The vibrant cover of this book drew me in immediately (yes, I am THAT person who judges a book by it’s cover). It was also a Salt Publishing book so I knew I was on to a winner people!
I started this one dreary evening during the bus ride home from work. Within the first 5 pages the author had described a Manchester bus route I knew well and a bus company I was at the time availing myself of the services of. I had a big stupid grin on my face by the time I’d got off that bus. It’s always nice to find familiar places or settings in a book. I also knew straight off that the authors style of writing was going to keep me interested. So down to earth and utterly engaging.
This is a memoir of the authors journey through pregnancy, childbirth and motherhood in not the most ideal of situations. At the age of 22 and a student at University in Manchester, Emily Morris finds herself pregnant by a man who in hearing the news sends her an email saying ‘enjoy your shitty, snotty, vomitty twenties’ and promptly disappears.
Unceremoniously plunged into a world of doubt, Emily initially struggles with the decision to keep the baby. Obviously she does, and what follows is a rollercoaster ride of confusion, fear, struggles and obstacles.
It is so refreshing to me to read an account of motherhood right from conception that isn’t painted in a picture perfect light. Having had a few struggles myself, I could fully empathise with the author. The world of babies and motherhood is not always a perfect one and the more voices that normalise this the better.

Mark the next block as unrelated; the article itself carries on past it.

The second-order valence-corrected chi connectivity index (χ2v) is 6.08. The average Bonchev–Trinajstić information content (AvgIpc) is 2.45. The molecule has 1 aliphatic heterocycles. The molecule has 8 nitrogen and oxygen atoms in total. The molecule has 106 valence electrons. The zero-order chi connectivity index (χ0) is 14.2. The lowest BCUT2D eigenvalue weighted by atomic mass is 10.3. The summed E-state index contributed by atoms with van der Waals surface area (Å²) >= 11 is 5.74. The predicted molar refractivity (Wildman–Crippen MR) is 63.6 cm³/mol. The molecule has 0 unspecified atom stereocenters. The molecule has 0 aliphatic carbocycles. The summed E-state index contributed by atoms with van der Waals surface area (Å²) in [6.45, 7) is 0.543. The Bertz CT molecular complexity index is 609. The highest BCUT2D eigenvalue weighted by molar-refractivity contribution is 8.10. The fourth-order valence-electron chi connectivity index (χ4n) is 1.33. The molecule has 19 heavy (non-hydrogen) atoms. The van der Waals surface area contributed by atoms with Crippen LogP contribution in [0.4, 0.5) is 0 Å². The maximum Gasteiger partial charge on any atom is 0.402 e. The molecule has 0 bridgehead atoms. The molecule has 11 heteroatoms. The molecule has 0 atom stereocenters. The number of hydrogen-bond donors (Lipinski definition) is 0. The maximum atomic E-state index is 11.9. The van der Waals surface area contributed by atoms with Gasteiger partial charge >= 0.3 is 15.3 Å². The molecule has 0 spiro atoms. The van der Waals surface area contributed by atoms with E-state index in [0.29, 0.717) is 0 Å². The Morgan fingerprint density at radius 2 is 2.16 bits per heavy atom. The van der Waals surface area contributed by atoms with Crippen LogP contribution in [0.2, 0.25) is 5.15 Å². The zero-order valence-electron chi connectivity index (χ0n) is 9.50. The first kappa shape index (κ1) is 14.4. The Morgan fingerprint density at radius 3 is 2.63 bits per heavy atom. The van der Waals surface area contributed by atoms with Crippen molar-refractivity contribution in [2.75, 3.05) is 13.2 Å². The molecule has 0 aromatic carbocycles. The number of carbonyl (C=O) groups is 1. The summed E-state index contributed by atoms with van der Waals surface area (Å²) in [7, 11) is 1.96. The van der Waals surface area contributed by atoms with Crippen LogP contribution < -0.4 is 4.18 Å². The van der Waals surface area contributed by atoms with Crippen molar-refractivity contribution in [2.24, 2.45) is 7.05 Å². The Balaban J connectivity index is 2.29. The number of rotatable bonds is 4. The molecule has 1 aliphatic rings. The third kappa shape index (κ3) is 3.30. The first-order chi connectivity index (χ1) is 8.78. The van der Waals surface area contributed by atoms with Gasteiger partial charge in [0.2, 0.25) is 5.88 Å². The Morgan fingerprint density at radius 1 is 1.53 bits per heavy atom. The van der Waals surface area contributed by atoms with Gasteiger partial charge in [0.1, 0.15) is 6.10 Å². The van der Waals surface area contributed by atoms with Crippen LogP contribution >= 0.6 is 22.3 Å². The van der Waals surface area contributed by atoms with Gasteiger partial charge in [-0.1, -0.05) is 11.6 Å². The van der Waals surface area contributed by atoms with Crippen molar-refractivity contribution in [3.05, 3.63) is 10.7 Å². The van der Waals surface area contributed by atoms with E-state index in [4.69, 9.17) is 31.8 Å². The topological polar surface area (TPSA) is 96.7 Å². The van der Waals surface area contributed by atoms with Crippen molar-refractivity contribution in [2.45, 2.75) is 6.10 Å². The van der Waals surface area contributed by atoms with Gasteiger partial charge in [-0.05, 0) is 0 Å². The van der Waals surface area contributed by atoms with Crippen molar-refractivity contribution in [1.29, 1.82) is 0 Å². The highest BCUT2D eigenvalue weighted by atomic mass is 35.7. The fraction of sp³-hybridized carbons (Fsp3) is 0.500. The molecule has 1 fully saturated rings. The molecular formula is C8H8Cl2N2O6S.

When Emily is forced to move back home and live with her mum, leaving her hedonistic university days behind her, she yearns for the friendships and lifestyle she once enjoyed. Her move to Manchester was a big leap of independence which she relished and she quickly realises that moving back home although at first feels like a step backwards enables her to have the support she really needs during her pregnancy.
I adored the relationship between Emily and her mum. The occasional snarky comment but oh so much love and support. Such a lovely connection.
Emily’s labour story is something that brought back memories for me too. Getting told off by the midwife for hogging the gas and air and having a birth plan that was no more than ‘caesarean please, if not all the drugs’!’.
The days immediately following her sons birth are tough for Emily, struggling to breastfeed and settle Tom, she returns home to her mum’s house, no partner to help her and having not felt that immediate rush of love for her baby that everyone talks about. Again I could draw massive comparisons with this and again it was refreshing to have someone be so honest about it. It made me feel totally reassured that I had been ‘normal’ all along!
At one point after her baby’s birth, Emily says she was ‘wide awake, brawling with nature’ and I found that this chimed with me so much. That’s precisely how it feels ‘brawling’!
Those initial newborn days are ones I look back on with a little dread in my stomach. Emily struggled with some post natal issues and at times found it difficult to even get out of bed or leave the house. But as time goes on and Tom starts to grow, her bond with him and her relationship with motherhood in general grows ever stronger.
This book ends on such a positive note (and I positively DID NOT have a tear or two in my eye, must have been the dry air on those Manchester buses!).
If you’re in need of a searingly honest, not always pretty but very humorous take on single motherhood then this book is for you.
Another great Salt book I would heartily recommend.
See you soon.
Bookish Chat xxx